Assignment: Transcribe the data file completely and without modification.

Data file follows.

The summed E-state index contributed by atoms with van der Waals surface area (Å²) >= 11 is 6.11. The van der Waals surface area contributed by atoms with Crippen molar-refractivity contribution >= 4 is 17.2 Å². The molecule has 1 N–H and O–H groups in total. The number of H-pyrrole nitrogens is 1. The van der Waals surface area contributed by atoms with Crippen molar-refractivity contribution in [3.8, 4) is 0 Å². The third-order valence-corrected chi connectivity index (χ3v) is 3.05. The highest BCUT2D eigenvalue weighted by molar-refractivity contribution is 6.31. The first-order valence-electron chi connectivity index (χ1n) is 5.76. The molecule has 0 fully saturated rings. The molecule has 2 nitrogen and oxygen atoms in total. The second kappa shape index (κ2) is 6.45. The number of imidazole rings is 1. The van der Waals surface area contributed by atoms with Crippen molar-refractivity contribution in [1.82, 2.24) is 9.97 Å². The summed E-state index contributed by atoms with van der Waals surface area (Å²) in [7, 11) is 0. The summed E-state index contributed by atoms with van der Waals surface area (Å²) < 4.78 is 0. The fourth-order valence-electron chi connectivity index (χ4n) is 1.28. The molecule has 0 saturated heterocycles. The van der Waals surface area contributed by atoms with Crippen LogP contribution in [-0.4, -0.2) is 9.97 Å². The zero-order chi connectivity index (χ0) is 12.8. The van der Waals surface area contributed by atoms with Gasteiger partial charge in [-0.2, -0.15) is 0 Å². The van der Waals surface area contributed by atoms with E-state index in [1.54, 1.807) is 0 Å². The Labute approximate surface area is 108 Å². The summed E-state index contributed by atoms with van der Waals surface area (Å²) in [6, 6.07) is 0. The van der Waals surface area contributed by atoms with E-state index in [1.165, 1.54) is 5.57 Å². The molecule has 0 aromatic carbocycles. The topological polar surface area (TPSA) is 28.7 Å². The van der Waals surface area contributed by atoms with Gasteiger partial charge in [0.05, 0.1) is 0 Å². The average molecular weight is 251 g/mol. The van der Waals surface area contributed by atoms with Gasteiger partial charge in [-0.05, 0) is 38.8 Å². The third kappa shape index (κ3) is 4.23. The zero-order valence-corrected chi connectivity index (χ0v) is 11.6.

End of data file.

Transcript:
The summed E-state index contributed by atoms with van der Waals surface area (Å²) >= 11 is 6.11. The van der Waals surface area contributed by atoms with Crippen molar-refractivity contribution >= 4 is 17.2 Å². The molecule has 1 N–H and O–H groups in total. The number of H-pyrrole nitrogens is 1. The van der Waals surface area contributed by atoms with Crippen molar-refractivity contribution in [3.8, 4) is 0 Å². The third-order valence-corrected chi connectivity index (χ3v) is 3.05. The highest BCUT2D eigenvalue weighted by molar-refractivity contribution is 6.31. The first-order valence-electron chi connectivity index (χ1n) is 5.76. The molecule has 0 fully saturated rings. The molecule has 2 nitrogen and oxygen atoms in total. The second kappa shape index (κ2) is 6.45. The number of imidazole rings is 1. The van der Waals surface area contributed by atoms with Crippen molar-refractivity contribution in [1.82, 2.24) is 9.97 Å². The summed E-state index contributed by atoms with van der Waals surface area (Å²) in [7, 11) is 0. The summed E-state index contributed by atoms with van der Waals surface area (Å²) < 4.78 is 0. The fourth-order valence-electron chi connectivity index (χ4n) is 1.28. The molecule has 0 saturated heterocycles. The van der Waals surface area contributed by atoms with Crippen LogP contribution in [-0.4, -0.2) is 9.97 Å². The zero-order chi connectivity index (χ0) is 12.8. The van der Waals surface area contributed by atoms with Gasteiger partial charge in [-0.2, -0.15) is 0 Å². The van der Waals surface area contributed by atoms with E-state index in [1.54, 1.807) is 0 Å². The Labute approximate surface area is 108 Å². The summed E-state index contributed by atoms with van der Waals surface area (Å²) in [6, 6.07) is 0. The van der Waals surface area contributed by atoms with E-state index in [1.165, 1.54) is 5.57 Å². The molecule has 0 aromatic carbocycles. The topological polar surface area (TPSA) is 28.7 Å². The van der Waals surface area contributed by atoms with Gasteiger partial charge in [0.05, 0.1) is 0 Å². The average molecular weight is 251 g/mol. The van der Waals surface area contributed by atoms with Gasteiger partial charge in [-0.05, 0) is 38.8 Å². The third kappa shape index (κ3) is 4.23. The zero-order valence-corrected chi connectivity index (χ0v) is 11.6.